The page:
Transit administrators, engineers, and researchers often face problems for which information already exists, either in documented form or as undocumented experience and practice. This information may be fragmented, scattered, and unevaluated. As a consequence, full knowledge of what has been learned about a problem may not be brought to bear on its solution. Costly research findings may go unused, valuable experience may be overlooked, and due consideration may not be given to recommended practices for solving or alleviating the problem.
There is information on nearly every subject of concern to the transit industry. Much of it derives from research or from the work of practitioners faced with problems in their day-to-day work. To provide a systematic means for assembling and evaluating such useful information and to make it available to the entire transit community, the Transit Cooperative Research Program Oversight and Project Selection (TOPS) Committee authorized the Transportation Research Board to undertake a continuing study. This study, TCRP Project J-7, “Synthesis of Information Related to Transit Problems,” searches out and synthesizes useful knowledge from all available sources and prepares concise, documented reports on specific topics. Reports from this endeavor constitute a TCRP report series, Synthesis of Transit Practice.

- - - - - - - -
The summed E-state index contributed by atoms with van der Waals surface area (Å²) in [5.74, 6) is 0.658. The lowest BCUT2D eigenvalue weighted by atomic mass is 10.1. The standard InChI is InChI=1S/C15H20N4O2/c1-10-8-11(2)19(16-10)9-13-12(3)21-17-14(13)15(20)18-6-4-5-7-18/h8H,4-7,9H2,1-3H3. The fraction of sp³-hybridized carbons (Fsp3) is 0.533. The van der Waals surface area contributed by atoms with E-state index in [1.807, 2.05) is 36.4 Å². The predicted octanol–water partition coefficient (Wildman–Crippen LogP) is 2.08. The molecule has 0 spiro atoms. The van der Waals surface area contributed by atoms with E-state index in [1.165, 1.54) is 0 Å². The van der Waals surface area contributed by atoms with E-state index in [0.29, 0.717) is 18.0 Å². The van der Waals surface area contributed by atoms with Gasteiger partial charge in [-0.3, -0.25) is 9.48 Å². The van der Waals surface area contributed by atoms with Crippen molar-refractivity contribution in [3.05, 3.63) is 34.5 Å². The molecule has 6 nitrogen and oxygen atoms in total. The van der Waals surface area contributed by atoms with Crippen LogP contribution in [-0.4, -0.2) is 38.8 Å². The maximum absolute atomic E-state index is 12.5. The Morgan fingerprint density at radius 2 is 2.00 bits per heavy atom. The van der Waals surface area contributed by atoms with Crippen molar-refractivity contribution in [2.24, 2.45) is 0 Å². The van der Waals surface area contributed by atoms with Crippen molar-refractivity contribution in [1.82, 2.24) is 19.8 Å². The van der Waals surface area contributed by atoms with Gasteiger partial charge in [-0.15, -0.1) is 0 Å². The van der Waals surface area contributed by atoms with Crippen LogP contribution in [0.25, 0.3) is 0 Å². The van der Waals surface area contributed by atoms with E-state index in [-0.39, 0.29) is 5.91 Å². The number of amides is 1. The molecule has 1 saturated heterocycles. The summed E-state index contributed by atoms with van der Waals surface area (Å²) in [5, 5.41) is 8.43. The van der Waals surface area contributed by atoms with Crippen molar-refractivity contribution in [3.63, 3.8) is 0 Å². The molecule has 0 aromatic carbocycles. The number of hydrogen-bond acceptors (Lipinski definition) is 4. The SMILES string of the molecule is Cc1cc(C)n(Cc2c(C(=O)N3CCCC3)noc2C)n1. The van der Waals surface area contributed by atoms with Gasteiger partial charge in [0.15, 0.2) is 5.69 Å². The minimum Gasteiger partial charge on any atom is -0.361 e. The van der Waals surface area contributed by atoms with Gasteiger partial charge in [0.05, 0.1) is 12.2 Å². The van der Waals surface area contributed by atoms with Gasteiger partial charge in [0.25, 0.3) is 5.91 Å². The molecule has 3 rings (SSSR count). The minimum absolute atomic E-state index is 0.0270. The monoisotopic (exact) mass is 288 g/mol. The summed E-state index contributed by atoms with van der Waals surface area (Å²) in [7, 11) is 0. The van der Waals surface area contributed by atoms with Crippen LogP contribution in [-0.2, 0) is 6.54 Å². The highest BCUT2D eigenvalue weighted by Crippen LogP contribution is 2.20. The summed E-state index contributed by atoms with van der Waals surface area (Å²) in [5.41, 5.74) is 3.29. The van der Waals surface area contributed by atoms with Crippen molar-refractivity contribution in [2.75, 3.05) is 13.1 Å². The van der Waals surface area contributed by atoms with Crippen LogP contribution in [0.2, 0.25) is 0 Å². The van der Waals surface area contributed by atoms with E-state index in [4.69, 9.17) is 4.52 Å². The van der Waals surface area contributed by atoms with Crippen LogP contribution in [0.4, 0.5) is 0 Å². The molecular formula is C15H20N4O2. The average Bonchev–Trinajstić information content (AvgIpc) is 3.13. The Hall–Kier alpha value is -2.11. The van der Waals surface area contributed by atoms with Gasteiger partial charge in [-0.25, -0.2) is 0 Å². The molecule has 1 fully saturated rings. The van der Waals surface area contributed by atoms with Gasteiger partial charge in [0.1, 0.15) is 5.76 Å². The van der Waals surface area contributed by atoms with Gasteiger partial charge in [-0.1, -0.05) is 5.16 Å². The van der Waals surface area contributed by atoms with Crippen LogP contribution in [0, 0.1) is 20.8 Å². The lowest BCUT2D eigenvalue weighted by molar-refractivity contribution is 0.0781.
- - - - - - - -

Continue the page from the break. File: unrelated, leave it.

This synthesis series reports on current knowledge and practice, in a compact format, without the detailed directions usually found in handbooks or design manuals. Each report in the series provides a compendium of the best knowledge available on those measures found to be the most successful in resolving specific problems.
Authors: Lisa Jacobson and Rachel R. Weinberger; Transit Cooperative Research Program; Transportation Research Board; National Academies of Sciences, Engineering, and Medicine
Access the full report via the National Academies Press